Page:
Sadiq Khan has been accused of “blatantly ignoring his own contribution” to worsening air quality in parts of London by campaigners against his Silvertown Tunnel project.
It comes following new analysis from City Hall that revealed 98 per cent of schools in London are in areas that exceed World Health Organisation limits for PM2.5 pollution, which is made up of microscopic particles that come from vehicle tyres, brakes and fuel emissions.
Following the publication of the figures, the mayor of London said that he was doing “everything in [his] power” to prevent young Londoners breathing toxic air, including expanding the Ultra-Low Emission Zone to the north and south circular roads in October.
But activists have said that Khan’s decision to push ahead with the £2 billion road tunnel under the River Thames “poses a threat to air quality throughout the area”.
The Silvertown Tunnel, which will link Greenwich Peninsula with the Royal Docks, has come under intense scrutiny from local campaigners, climate activists and politicians.
A spokesperson for the Stop the Silvertown Tunnel Coalition said: “Although Mayor Khan expresses deep concern about the health of London’s school children, he is blatantly ignoring his contribution to worsening the conditions and air quality for children in Greenwich and Newham boroughs.
“There are several schools adjacent to the tunnel construction sites both sides of the river that will bear the brunt of air pollution from the 1,000-plus construction truck movements a week that, by this September, will be close passing the children as they walk to school or play in the playgrounds of their schools.”
Campaigners say they have recorded up to 200 HGVs an hour passing close to St Mary Magdalene school on the Greenwich Peninsula.
A spokesperson for the mayor said: “Anyone who has been caught in traffic due to a problem in the Victorian-era Blackwall Tunnel will know that there is an urgent need for another river crossing in this part of London. The tunnel is closed an average of 600 times a year with a five-minute closure leading to a three-mile tailback of cars, vans and buses with idling engines emitting toxic pollutants into London’s air and causing congestion further afield.
“Extensive modelling shows that the introduction of tolls on both tunnels at Silvertown and Blackwall will mean no overall increase in traffic and an overall improvement in air quality. The extension of the Ultra-Low Emission Zone from this October – covering the Silvertown area – will play a crucial role in tackling congestion and improving air quality.”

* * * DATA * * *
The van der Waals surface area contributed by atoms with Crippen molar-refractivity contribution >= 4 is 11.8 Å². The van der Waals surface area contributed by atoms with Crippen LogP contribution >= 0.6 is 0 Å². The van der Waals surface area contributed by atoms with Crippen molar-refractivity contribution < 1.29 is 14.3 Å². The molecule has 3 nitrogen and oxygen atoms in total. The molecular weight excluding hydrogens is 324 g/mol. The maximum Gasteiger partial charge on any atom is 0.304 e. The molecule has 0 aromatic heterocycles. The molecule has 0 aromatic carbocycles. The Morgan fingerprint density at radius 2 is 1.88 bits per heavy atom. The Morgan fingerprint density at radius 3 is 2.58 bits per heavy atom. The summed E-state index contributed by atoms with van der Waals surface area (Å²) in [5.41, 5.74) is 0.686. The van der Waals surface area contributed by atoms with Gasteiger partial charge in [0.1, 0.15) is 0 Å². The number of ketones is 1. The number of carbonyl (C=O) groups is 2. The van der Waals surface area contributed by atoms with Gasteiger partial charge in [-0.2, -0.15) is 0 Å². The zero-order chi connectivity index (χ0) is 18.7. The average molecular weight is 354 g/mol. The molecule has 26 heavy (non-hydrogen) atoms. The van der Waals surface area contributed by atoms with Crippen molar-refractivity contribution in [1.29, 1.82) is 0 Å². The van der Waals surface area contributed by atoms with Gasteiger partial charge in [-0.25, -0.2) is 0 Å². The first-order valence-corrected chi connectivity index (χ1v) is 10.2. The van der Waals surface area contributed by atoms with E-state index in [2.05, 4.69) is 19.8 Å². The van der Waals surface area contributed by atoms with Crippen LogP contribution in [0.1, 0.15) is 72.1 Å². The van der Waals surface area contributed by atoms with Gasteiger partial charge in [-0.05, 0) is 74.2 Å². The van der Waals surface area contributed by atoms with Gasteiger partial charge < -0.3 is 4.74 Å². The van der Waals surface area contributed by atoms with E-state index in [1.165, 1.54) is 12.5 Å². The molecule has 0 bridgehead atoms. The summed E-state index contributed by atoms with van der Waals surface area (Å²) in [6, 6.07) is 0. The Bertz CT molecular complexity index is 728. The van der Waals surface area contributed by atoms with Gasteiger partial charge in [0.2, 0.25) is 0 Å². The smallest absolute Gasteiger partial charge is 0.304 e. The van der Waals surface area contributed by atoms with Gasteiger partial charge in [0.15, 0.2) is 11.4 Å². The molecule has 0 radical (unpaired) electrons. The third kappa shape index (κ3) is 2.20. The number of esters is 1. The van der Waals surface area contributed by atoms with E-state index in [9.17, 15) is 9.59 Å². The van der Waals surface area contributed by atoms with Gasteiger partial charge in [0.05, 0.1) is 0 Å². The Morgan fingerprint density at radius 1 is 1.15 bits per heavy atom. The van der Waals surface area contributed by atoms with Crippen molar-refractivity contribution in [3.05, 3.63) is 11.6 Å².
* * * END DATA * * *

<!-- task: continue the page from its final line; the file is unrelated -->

The decision to impose tolls on the Blackwall and Silvertown tunnels is likely to lie with the next mayor, however, with the Silvertown Tunnel not set to be completed until at least 2025.
Modelling for the project conducted in 2014 shows that, without tolls, there could be large increases in traffic flows on the approach roads to both tunnels, though the modelling did not account for any mitigations or traffic calming measures.
However, even with tolls set at a comparable level to the Dartford crossing, Transport for London has in the past stated that there would be increases in rush-hour traffic, particularly in the evening, according to its evidence given to public hearings on the scheme in 2016.
Construction work is already under way, with work continuing on the north side of the Thames to build the launch chamber for the tunnelling machine.
A 2019 study from the British Heart Foundation found that the borough of Newham, where the tunnel’s northern exit is located, had the highest levels of PM2.5 pollution in the UK, with residents breathing air that is the equivalent to smoking 159 cigarettes a year.
Sadiq Khan’s spokesperson said that the mayor is “taking some of the boldest action of any city in the world” to tackle air pollution, including the expansion of the Ultra-Low Emissions Zone to the North and South Circular roads in October.
Khan has said he wants to “work with government” to ensure London meets WHO limits for particulate matter pollution and has called on ministers to make the limits legally binding, with a target of meeting them by 2030.
Additional reporting by Darryl Chamberlain
Joe Talora is the Local Democracy Reporter for the Greater London Authority. The Local Democracy Reporter Service is a BBC-funded initiative to ensure councils are covered properly in local media.
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